Russell Crowe Fulfilled A Heartwarming Promise To Get Paul Giamatti An Oscar Nomination For 'Cinderella Man'

Russell Crowe has a reputation for having a bit of a temper and being somewhat difficult to work with. But that doesn't mean he isn't without his good qualities. For example, when awards season rolled around for the boxing drama Cinderella Man, Crowe asked the studio to put their weight behind Paul Giamatti for Best Supporting Actor instead of campaigning hard for Crowe to get a leading actor nomination. Why? Because Crowe promised Paul Giamatti's dying mother that her son would get an Oscar nomination.

Russell Crowe told this story about Cinderella Man in a recent video where he broke down some of his most famous roles for GQ (via The Hollywood Reporter). Crowe mentioned that after he starred in The Insider in 1999, it was Al Pacino who told the studio to "back the kid" when it came time to campaign for awards. It resulted in a nomination for Best Actor in a Leading Role, and Crowe would win in the same category the following year for Gladiator, not to mention being nominated again in 2001 for A Beautiful Mind.

Since Pacino threw his support behind Crowe when he needed it, Crowe wanted to do the same for his co-star Paul Giamatti when the two worked together in Cinderella Man in 2005. Giamatti was coming off getting snubbed for an Oscar after his lead performance in Sideways, which earned him a Golden Globe nomination and several critics circle nominations and wins in 2004. So Crowe felt like it was about time Giamatti got his due diligence, even moreso since his mother was on her death bed during production. The actor recalled:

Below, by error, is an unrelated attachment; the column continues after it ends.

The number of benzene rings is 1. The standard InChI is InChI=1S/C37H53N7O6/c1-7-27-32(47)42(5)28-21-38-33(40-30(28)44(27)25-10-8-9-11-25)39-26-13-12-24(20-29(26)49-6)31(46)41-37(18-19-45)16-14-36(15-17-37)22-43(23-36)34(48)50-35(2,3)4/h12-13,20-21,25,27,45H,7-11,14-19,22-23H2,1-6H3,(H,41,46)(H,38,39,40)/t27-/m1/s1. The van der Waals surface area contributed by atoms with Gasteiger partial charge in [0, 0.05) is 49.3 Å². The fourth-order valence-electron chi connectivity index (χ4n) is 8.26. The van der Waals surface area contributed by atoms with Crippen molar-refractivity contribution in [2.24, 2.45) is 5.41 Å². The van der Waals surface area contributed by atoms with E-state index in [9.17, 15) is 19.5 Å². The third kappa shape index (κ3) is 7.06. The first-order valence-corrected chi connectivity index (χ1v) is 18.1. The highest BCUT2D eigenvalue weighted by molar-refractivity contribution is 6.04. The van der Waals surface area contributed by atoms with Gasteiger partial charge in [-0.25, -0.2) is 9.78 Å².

"Paul Giamatti's mom died during the course of shooting Cinderella Man, and I made her a promise on the phone that Paul was such an incredible actor, that he would be nominated. And the studio asked me what I wanted to do, and I said, 'Back the kid.' And Paul Giamatti got an Academy Award nomination."

Unfortunately, Giamatti didn't win, but as all actors and actresses say, it's an honor just to be nominated.

Crowe didn't always have that much power to throw around Hollywood though. In the same video, he remembered being worried that Sean Penn was going to replace him in L.A. Confidential. The actor said that despite being flown into Los Angeles and being put up in a hotel during the rehearsal window, he had "friends in the business who were telling me that Sean Penn was going to be playing my role." The actor recalled:

"At one point in time, they stop paying my hotel bill and rental car bill, stop providing me with per diem ... so it got pretty heavy. I felt all that going on around me, and the only thing I had to go off of was the assurance of the director that he'd made his choice. So I just kept turning up to work. I think if there was ever a day that I gotten frustrated, and I hadn't turned up to work, that would have been the chink in the armor they used to ship me out of the role."

Crowe never got replaced by Penn, and his turn in L.A. Confidential was a big turning point in his career. At the same time, it's rather amusing that Crowe almost had his role taken away by another actor who is notorious for his fits of rage and being difficult to work with. It seems like there's a lot of that in Hollywood.